Main Course/Veg 1: Cauliflower Satsivi / ყვავილოვანი კომბოსტოს საცივი

Satsivi (Georgian: საცივი) is a thick paste made from walnuts and served cold (‘Tsivi’ means ‘cold’ in Georgian). It is used in a variety of meat (usually chicken and turkey), fish and vegetable dishes – in this case cauliflower.


1 medium cauliflower
3 white onions
300 g of walnuts
4 cloves of garlic
2 cloves
1 quarter tsp of cinnamon
1 tsp dried fenugreek
1 tsp dried marigold (if you can get it!)
1 tsp dried coriander
1 tsp dried hot red pepper
1 tbs vinegar
4 tbs oil

Grind the walnuts and garlic together and add to a mixing bowl. Crush the cloves and add to the bowl, together with fenugreek, marigold, coriander, cinnamon, hot red pepper and salt.

Mix thoroughly. Add 1 tbs of vinegar and then gradually add boiled, cooled water, stirring as the water is added.

Keep adding a little water until the paste has a thick but not wet consistency. Leave for 2 hours.

Wash and separate the cauliflower. Boil in a deep pot for 10 minutes.

Slice the onions and add to a pan of oil. Fry on a medium heat until the onions brown.

Add the boiled cauliflower to the pan of fried onions. Fry for a further 5 minutes, stirring occasionally. Remove from heat.

Pour the walnut paste onto the cauliflower and onions and allow to cool for at least half an hour before serving. We garnished ours with pomegranate seeds.

Comment: This gives you a vast amount of cauliflower covered with walnut paste, and with five of us around the table we got through only half of it. It was also a bit of a tactical error to serve this cold when everything else was warm. It is very yummy, though, and would have been fantastic for a more salad-y meal rather than merely good and tasty.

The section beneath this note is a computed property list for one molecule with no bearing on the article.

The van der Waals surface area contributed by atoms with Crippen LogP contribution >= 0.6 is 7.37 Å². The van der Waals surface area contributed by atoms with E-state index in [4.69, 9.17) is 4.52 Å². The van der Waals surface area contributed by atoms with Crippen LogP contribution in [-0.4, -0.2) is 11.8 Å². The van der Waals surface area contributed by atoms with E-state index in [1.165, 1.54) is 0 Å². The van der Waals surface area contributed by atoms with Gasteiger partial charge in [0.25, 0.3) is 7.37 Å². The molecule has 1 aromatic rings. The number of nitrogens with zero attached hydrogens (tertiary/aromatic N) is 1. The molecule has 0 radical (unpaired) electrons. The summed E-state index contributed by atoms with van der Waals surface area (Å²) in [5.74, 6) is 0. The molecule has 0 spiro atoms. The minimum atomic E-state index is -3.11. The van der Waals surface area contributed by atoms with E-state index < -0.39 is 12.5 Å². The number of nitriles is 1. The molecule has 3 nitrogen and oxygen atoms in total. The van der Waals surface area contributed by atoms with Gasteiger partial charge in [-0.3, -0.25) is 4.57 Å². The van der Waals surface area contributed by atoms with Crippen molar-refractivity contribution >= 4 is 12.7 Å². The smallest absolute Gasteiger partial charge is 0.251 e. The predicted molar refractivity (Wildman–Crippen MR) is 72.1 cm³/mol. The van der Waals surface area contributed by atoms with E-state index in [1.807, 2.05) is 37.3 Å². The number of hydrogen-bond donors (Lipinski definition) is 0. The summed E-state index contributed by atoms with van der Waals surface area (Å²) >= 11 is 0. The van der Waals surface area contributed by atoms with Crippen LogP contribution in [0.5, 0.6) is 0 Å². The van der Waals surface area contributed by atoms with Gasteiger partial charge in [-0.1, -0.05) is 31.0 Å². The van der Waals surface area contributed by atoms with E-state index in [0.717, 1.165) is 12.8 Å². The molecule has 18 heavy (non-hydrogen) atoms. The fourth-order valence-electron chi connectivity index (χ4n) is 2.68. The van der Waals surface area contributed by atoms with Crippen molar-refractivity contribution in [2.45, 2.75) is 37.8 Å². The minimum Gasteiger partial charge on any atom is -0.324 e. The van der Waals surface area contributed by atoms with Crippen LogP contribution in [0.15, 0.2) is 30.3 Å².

Main Course/Veg 2: Burnt Sprouts

3 tbsp oil
400g Brussels sprouts, halved
25g cold butter
1 tbsp sesame seeds
100g pomegranate seeds

Heat the oil in a large frying pan over a medium heat. Put the sprouts in the pan, cut-side down, and leave them to sizzle away happily for 10 mins without disturbing them.

Halfway through cooking, dot over the butter and leave it to sizzle and brown – the sprouts need to be really crispy and dark brown. If they are just lightly brown, carry on cooking for another 5-10 mins.

Scatter over the sesame seeds and stir-fry everything until the seeds are toasted. Off the heat, toss through the pomegranate seeds, then season the sprouts with salt and tip into a serving dish. Drizzle with honey if you like before serving.

Comment: This was the surprise hit of the meal. Sprouts are sort of traditional with Christmas dinner, but I had never though before of frying them, let alone frying them with interesting extra tastes. I didn't bother with the honey option – this was already a calorific enough meal – but I could see how it might work.


We cheated and bought a pudding from the British shop in Everberg. Discovered I had run out of brandy, but have plenty of Ракија left over from previous Balkan adventures so was able to draw on reserves a bit.

How To Get The Seeds Out Of A Pomegranate

Cut the pomegranate in half.

Submerge one half in water in a large bowl.

Dig into the fruit with your fingers releasing the seeds from the pith inside. The seeds will sink to the bottom and the pith will float to the top.

Repeat for the other half.

I hope you ate well today too.